“They’re what every reality show wishes it could be,” says Greg Pucci, a health-care-system employee and woodworker who drove an hour and 40 minutes up Cape Cod to Provincetown from his home in Falmouth, hoping to possibly spot the family in town. He got that and more — a beer with the gracious Trautmans on the waterside deck of local Provincetown eatery Canteen — and left them with a gift bag bulging with local beer and food items. They were joined by another fan, longtime fisherman Brett Stone, who pays, as does Pucci, $10 monthly to help keep the SV Delos afloat.
“Every Friday I can take a break from reality with a new video,” Stone tells Yahoo Life. “I’m living vicariously through these guys.”
In addition to their virtual connections, the Trautmans have at times been joined aboard by additional crew members — Brian’s brother for several years, as well as more than 50 friends and previous strangers who got to join briefly, as guest crew members, some via lottery. They had their record number of adults aboard — seven — for six months as they sailed from the Andaman Islands of India, down toward Australia, and then up and across the Indian Ocean to Madagascar. “It was crowded,” Brian recalls.
How the pandemic changed everything
But now the realities of COVID-19 have put an end to that tradition — not to mention the one that’s at the center of their mission: international travel.
“We were supposed to be in Greenland right now,” Brian says. Instead they are headed up the East Coast to Maine, and will have to remain in the country for the time being. Coronavirus travel restrictions keep them from entering international ports, with the exception of Puerto Rico, the U.S. Virgin Islands and the Bahamas, which is where they were anchored as of early February, in the midst of a two-month stay in isolated spots, when they first got word that something major was afoot.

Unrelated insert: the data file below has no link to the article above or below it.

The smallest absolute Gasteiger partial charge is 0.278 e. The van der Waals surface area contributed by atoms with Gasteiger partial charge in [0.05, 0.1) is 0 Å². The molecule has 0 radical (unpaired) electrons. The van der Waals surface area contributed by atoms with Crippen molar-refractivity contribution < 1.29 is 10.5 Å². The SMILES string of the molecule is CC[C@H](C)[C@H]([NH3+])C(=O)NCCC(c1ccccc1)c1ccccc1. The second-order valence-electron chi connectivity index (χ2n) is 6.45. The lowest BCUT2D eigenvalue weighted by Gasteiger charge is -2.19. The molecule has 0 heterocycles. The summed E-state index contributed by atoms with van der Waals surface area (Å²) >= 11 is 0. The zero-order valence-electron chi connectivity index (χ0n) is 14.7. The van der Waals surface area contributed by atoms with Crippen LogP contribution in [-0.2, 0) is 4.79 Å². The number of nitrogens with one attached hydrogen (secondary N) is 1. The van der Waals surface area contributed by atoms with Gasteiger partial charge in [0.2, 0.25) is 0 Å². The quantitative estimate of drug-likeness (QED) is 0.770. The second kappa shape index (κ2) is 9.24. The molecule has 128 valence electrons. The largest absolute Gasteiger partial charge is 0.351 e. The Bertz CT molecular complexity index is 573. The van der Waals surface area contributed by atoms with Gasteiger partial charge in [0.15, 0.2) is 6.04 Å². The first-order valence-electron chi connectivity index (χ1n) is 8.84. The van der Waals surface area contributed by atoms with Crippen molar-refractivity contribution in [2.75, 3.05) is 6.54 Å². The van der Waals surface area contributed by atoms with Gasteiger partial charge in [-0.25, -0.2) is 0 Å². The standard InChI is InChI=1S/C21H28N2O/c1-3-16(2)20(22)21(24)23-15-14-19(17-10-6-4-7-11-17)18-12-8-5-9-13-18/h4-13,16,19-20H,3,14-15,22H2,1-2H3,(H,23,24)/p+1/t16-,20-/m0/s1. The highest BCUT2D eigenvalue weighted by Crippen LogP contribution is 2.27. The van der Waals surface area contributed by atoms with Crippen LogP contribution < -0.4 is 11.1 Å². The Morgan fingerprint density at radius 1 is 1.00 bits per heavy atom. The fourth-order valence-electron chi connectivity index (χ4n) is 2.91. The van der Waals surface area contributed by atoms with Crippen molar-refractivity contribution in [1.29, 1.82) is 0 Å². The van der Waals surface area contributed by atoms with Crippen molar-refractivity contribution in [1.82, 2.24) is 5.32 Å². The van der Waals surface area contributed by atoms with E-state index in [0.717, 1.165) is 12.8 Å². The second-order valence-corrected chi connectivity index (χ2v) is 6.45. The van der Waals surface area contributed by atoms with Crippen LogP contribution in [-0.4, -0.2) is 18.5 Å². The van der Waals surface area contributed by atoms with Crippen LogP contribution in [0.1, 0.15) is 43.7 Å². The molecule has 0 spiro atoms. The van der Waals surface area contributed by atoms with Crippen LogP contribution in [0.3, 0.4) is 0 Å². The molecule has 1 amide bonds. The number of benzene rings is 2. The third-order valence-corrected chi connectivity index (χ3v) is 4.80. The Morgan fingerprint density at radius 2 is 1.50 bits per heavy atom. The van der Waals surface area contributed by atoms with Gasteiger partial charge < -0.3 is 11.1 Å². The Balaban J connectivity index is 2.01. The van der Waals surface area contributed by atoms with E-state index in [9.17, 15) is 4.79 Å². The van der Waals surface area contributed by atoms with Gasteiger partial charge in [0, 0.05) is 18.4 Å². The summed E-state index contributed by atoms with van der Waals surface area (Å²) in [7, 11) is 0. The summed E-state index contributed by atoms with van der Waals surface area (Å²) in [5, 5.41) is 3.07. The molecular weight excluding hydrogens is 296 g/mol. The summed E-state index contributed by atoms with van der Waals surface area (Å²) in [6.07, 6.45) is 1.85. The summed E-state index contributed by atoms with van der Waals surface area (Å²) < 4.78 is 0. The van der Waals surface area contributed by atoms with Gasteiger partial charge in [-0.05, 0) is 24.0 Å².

“We started getting messages from our family, from Karin’s mom in Sweden, that flights had been canceled from Europe to the U.S. I was like, ‘What the heck is going on?’ We were totally offline, and then started looking at the news,” Brian recalls. As flights and borders continued to shut down, they were faced with a choice: get somewhere else, fast, or just ride it out where they were. “We decided that, since it was such a scary time and nobody knew where it was or where it was spreading, to stay where we were,” thinking, “Well, this is probably the safest place that we’re going to find.”
That turned into 120 days of paradisiacal lockdown involving food rationing and eventually setting up a new system: ordering groceries through WhatsApp and retrieving dock deliveries from a mail boat doing runs between Nassau and a tiny nearby village. The Trautmans also bonded with a handful of crews on other sailboats in the same situation (two of which would coincidentally wind up in Provincetown Harbor at the same time as the Delos).